Air France CEO Says Flight Diverted After 'False Alarm'

PHOTO: A picture taken on December 20, 2015 shows an Air France flight from Mauritius to Paris grounded at the Moi International Airport in Mombasa, after a suspected bomb was found on board.PlayAFP/Getty Images
WATCH Bomb Scare on Passenger Plane Bound for Paris

The CEO of Air France said a suspicious item that led a Paris-bound plane to make an emergency landing in Kenya was a "false alarm."

Frédéric Gagey said the item found in the plane's bathroom appeared to be made of "cardboard, papers and what looks like a kitchen timer." The Air France flight, traveling from Mauritius to Paris, made an emergency landing early Sunday in Mombasa, Kenya after the item was found.

"From the photos provided by the Kenyan authorities, nothing in the object found posed a threat for the plane or passengers," he said.

Bomb experts retrieved the item to examine it, said Kenyan police.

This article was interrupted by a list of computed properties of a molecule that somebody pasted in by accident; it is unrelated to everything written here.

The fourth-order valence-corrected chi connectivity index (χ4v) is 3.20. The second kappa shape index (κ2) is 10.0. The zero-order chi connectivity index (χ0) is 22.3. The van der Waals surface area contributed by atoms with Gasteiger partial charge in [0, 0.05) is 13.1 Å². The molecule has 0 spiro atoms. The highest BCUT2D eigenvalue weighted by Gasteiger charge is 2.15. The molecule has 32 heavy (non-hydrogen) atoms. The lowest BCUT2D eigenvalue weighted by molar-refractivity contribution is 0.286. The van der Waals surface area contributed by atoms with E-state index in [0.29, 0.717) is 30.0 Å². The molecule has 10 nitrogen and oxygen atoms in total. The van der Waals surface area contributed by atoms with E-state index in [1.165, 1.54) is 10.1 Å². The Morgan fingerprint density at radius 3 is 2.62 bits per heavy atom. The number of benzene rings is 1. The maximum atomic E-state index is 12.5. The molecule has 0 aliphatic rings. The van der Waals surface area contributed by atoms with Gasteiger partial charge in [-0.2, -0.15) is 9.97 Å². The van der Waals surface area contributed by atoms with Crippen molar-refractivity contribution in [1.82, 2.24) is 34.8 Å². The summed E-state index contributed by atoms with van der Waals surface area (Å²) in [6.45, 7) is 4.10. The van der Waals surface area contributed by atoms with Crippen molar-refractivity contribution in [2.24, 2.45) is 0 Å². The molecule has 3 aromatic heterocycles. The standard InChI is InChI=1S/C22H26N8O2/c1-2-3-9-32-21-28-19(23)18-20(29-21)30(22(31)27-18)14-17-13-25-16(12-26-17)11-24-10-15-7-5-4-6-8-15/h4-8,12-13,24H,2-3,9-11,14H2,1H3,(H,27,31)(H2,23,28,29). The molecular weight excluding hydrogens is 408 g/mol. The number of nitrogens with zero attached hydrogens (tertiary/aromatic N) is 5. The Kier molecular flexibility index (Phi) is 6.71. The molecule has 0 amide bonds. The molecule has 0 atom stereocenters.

"If this device was found three-and-a-half hours into the flight, it's likely that somebody on board that aircraft placed it in the lavatory," said retired Col. Stephen Ganyard, an ABC News contributor. "This will allow police to thoroughly screen the passenger manifest, question everybody."

According to the Kenya Interior Ministry, the plane was removed from the runway, and the passengers and crew were taken to a hotel.

Kenyan Secretary of the Interior Joseph Nkaissery told reporters several passengers were questioned in connection with the incident.

Benoit Lucchini, who was on the plane, said it was like "something wrong in the toilet, like a -- it could be like a bomb, something like that." He added he didn't see the suspicious device but that other people did.

It was the latest incident for shaken Parisians and for aviation officials still on edge after ISIS fighters claimed credit for detonating a bomb on board a Russian airline over Egypt in October.

"These third-world airports continue to be attractive to terrorists," said Ganyard. "It's much easier to get a bomb or get a device through security at a third-world airport -- at a smaller airport -- than it is, say, a larger [airport] like Paris or in New York."